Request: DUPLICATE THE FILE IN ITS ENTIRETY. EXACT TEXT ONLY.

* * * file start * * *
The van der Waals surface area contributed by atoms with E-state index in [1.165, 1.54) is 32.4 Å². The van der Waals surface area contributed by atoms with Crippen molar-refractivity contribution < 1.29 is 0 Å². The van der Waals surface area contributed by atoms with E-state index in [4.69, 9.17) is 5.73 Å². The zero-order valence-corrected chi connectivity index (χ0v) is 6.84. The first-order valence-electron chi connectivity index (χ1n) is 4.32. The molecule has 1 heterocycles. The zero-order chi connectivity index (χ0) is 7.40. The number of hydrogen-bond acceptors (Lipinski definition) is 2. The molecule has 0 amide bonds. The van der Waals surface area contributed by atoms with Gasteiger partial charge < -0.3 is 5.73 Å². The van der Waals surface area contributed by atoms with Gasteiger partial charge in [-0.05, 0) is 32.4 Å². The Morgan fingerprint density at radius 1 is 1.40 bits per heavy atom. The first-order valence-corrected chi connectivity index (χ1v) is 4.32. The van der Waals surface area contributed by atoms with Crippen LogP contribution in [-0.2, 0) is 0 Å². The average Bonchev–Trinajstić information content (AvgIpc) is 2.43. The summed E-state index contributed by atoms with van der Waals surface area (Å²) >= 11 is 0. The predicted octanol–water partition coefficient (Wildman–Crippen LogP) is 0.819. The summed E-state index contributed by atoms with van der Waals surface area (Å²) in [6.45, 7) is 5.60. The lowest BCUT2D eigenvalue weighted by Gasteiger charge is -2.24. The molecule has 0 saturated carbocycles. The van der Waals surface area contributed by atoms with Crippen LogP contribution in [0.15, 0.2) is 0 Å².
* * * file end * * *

The van der Waals surface area contributed by atoms with E-state index in [1.165, 1.54) is 32.4 Å². The van der Waals surface area contributed by atoms with Crippen molar-refractivity contribution < 1.29 is 0 Å². The van der Waals surface area contributed by atoms with E-state index in [4.69, 9.17) is 5.73 Å². The zero-order valence-corrected chi connectivity index (χ0v) is 6.84. The first-order valence-electron chi connectivity index (χ1n) is 4.32. The molecule has 1 heterocycles. The zero-order chi connectivity index (χ0) is 7.40. The number of hydrogen-bond acceptors (Lipinski definition) is 2. The molecule has 0 amide bonds. The van der Waals surface area contributed by atoms with Gasteiger partial charge < -0.3 is 5.73 Å². The van der Waals surface area contributed by atoms with Gasteiger partial charge in [-0.05, 0) is 32.4 Å². The Morgan fingerprint density at radius 1 is 1.40 bits per heavy atom. The first-order valence-corrected chi connectivity index (χ1v) is 4.32. The van der Waals surface area contributed by atoms with Crippen LogP contribution in [-0.2, 0) is 0 Å². The average Bonchev–Trinajstić information content (AvgIpc) is 2.43. The summed E-state index contributed by atoms with van der Waals surface area (Å²) >= 11 is 0. The predicted octanol–water partition coefficient (Wildman–Crippen LogP) is 0.819. The summed E-state index contributed by atoms with van der Waals surface area (Å²) in [6.45, 7) is 5.60. The lowest BCUT2D eigenvalue weighted by Gasteiger charge is -2.24. The molecule has 0 saturated carbocycles. The van der Waals surface area contributed by atoms with Crippen LogP contribution in [0.15, 0.2) is 0 Å².